Maputo — The leader of Mozambique's main opposition party, Renamo, Ossufo Momade, has urged all members of the self-styled "Renamo Military Junta" to follow the example of Andre Matsangaissa Junior and join in the demobilisation and disarming of the Renamo militia, and the reintegration of its members into Mozambican society.
Matsangaissa Junior is the nephew of Andre Matade Matsangaissa, the man chosen by the Ian Smith regime in what was then Rhodesia to head the newly formed "Mozambique National Resistance" (RNM, later Renamo) in 1977.
When the Military Junta was formed in mid-2019, Matsangaissa Junior became one of its leaders, in charge of operations in the southern part of Sofala province. But last week, he surrendered to the Mozambican defence and security forces, and was granted an audience in Maputo by President Filipe Nyusi.
According to a report in Friday's issue of the Maputo daily "Noticias", Matsangaissa also met with Ossufo Momade, who praised him for abandoning the Junta and opting for demobilisation. He invited Matsangaissa to join "the noble mission of pacifying the country".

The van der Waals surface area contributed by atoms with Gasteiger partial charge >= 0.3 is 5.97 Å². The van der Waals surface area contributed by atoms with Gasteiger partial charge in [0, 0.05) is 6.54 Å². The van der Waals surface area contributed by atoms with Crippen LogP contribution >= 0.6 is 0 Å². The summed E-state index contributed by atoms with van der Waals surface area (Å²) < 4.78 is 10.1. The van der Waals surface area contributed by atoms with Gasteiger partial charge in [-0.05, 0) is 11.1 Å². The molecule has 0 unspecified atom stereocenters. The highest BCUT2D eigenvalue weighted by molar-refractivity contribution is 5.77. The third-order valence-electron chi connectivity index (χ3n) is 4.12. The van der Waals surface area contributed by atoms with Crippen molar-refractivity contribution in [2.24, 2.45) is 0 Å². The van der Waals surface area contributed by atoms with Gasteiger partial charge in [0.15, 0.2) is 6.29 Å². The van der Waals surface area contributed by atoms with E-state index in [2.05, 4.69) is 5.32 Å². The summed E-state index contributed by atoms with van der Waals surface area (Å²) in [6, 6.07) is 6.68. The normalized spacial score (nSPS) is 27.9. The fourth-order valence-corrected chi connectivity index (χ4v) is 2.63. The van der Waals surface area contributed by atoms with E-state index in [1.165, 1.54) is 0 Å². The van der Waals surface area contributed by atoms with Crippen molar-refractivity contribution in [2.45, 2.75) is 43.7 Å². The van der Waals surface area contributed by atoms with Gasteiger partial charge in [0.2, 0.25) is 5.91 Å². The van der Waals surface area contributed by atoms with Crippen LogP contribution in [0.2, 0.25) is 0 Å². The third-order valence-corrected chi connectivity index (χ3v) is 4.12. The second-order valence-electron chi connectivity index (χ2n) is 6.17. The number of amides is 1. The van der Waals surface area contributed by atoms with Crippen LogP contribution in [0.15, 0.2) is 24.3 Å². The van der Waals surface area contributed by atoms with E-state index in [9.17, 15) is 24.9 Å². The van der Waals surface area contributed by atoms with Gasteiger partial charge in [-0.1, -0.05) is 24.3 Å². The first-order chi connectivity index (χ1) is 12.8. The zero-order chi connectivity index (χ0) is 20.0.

Accompanying Matasangaissa were four members of his family, and Mirko Manzoni, the personal envoy to Mozambique of United Nations Secretary-General Antonio Guterres. Manzoni seems to have played a key role in persuading Matsangaissa to leave the junta.
At the meeting with Momade, Matsangaissa claimed that the Junta's armed men are all willing to join the demobilisation. He urged Mozambicans not to take a hostile attitude towards the Junta, since this might make Junta members afraid to leave the bush.
Momade claimed that Renamo has always been committed to peace, and he praised Manzoni for his involvement in the search for peace.
Both the Junta and Renamo may regard Matsangaissa as of symbolic importance because of his name - although he could never have known Matsangaissa senior who died in October 1979, before his nephew was born. He was too young to have played any role in the war of destabilisation, but he was active in Renamo after the 1992 peace agreement.